CAADP: Supporting agricultural technical vocational education and training (ATVET) (completed)
Title: Supporting agricultural technical vocational education and training in Africa through NEPAD/CAADP
Commissioned by: German Federal Ministry for Economic Cooperation and Development (BMZ)
Country: Member states of the African Union (based in South Africa)
Lead executing agency: African Union Commission (AUC)
Overall term: 2017 to 2019
Almost two thirds of all gainfully employed Africans work in the continent’s agricultural sector. The majority of the workforce are smallholder farmers without any formal or informal training. Agriculture is the only source of income for many families in rural areas. Moreover, the agricultural sector accounts for an above-average share of Africa's gross domestic product (GDP).
The Comprehensive Africa Agriculture Development Programme (CAADP) has been the framework for action for agricultural transformation on the continent since 2003. The programme is an initiative by the African Union (AU) and supports the member states in increasing investment and productivity in the agricultural sector. It aims to achieve agricultural growth rates of more than 6 per cent in order to promote food security and economic development in Africa.
In many African countries, however, the agricultural sector has not been sufficiently modernised to help reduce poverty and boost economic growth. Farmers lack the necessary skills, qualifications and access to training to professionalise and expand agricultural production, processing and marketing.
Sustainable agricultural training and vocational education are firmly established in the structures and processes of the CAADP in selected countries.
The technical body of the African Union Commission (AUC), the NEPAD Planning and Coordinating Agency (NPCA), coordinates the implementation of CAADP in AU member countries. On behalf of the German Federal Ministry for Economic Cooperation and Development (BMZ), GIZ supports AUC and NPCA in fulfilling their mandate.
The project has four modules:
- Policy Advice
- Climate Change Adaptation in Agriculture
- Agricultural Technical and Vocational Education and Training (ATVET)
- Women in ATVET
The ATVET module focuses on strengthening ATVET in Africa and hence contributing to a professionalised, productive agricultural sector. ATVET offers a solution to Africa's lack of trained and qualified smallholder farmers. Income-boosting value chains were initially identified in six partner countries. This has enabled the development of teaching and study materials relevant to the labour market in collaboration with selected ATVET institutions. The ensuing training and continuing education opportunities are geared primarily towards smallholder farmers and young people in rural areas. ATVET is thus creating prospects for Africa's young and growing population.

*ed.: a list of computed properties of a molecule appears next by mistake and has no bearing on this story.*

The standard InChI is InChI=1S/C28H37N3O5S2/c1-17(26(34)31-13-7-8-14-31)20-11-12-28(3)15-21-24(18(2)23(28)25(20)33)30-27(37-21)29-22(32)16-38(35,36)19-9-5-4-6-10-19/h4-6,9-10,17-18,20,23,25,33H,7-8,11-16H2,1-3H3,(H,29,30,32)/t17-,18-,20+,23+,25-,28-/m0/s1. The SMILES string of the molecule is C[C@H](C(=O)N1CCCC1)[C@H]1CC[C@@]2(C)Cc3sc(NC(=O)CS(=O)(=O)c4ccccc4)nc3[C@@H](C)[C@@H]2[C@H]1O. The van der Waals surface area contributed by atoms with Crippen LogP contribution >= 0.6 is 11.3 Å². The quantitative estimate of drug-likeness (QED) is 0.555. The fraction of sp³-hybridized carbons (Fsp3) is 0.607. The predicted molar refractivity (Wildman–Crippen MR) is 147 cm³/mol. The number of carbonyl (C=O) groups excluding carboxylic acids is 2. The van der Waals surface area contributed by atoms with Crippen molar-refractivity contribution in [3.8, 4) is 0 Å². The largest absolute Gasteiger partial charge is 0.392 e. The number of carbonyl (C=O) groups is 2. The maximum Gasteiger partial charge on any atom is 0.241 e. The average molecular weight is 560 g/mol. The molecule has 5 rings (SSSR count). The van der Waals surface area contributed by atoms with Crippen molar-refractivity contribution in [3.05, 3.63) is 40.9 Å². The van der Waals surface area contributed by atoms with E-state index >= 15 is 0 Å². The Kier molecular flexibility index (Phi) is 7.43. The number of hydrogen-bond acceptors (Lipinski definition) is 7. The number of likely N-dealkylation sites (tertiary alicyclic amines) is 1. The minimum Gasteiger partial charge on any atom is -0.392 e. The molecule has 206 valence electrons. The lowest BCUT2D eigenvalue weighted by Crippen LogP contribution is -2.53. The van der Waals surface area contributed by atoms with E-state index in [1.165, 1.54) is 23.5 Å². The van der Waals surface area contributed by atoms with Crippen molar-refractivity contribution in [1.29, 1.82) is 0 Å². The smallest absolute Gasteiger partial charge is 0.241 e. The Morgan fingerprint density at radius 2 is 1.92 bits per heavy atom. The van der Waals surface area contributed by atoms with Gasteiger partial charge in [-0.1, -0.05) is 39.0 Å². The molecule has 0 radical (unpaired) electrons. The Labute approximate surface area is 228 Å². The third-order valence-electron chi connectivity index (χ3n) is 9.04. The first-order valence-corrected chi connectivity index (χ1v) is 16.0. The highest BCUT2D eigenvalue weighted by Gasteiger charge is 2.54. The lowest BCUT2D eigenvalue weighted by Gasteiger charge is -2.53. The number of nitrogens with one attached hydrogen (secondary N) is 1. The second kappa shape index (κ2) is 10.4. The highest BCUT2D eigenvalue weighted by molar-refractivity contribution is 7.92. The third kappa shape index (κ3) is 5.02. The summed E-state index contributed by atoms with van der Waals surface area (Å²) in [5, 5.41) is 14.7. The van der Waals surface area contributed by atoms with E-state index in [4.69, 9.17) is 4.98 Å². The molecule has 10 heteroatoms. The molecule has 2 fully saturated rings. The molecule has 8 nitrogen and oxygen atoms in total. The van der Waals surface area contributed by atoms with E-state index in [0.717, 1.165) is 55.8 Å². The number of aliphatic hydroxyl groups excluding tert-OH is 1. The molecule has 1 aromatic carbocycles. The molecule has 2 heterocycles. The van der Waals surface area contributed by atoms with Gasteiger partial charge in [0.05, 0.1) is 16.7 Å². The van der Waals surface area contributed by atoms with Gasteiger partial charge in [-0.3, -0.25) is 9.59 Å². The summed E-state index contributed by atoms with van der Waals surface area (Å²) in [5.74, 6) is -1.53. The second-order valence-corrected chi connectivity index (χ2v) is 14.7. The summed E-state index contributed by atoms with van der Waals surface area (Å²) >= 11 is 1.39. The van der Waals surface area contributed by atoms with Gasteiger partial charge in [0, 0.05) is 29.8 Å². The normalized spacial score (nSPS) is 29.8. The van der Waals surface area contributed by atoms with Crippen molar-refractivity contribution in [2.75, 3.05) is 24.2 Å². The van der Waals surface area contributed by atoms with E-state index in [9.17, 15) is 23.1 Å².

In 2017, following successful implementation of ATVET in Kenya, Malawi, Ghana, Benin, Burkina Faso and Togo, the number of partner countries was increased from six to 12 through the addition of Tunisia, Sierra Leone, Rwanda, Uganda, Namibia and South Africa.
In six partner countries, more than 6,200 trainees received ATVET during the previous phase of the programme (2012–2016). In view of the diversity of the African agricultural sector, the ATVET programme has developed teaching and study materials geared towards the national skills requirements. Curricula have been developed for the following value chains:
- Kenya: dairy, horticulture and aquaculture
- Malawi: mango, pineapple and aquaculture
- Ghana: pineapple and citrus fruits
- Benin: rice and meat
- Burkina Faso: rice, sesame and cashew nuts
- Togo: rice and aquaculture
A total of 250 training modules have been developed for ten agricultural value chains. These training modules not only cover various skills (e.g. rice processing), but are also geared towards particular occupations (e.g. farm manager or producer).
The number of people who have completed training (including teachers, tutors, farmers and young students) is expected to double over the next three years.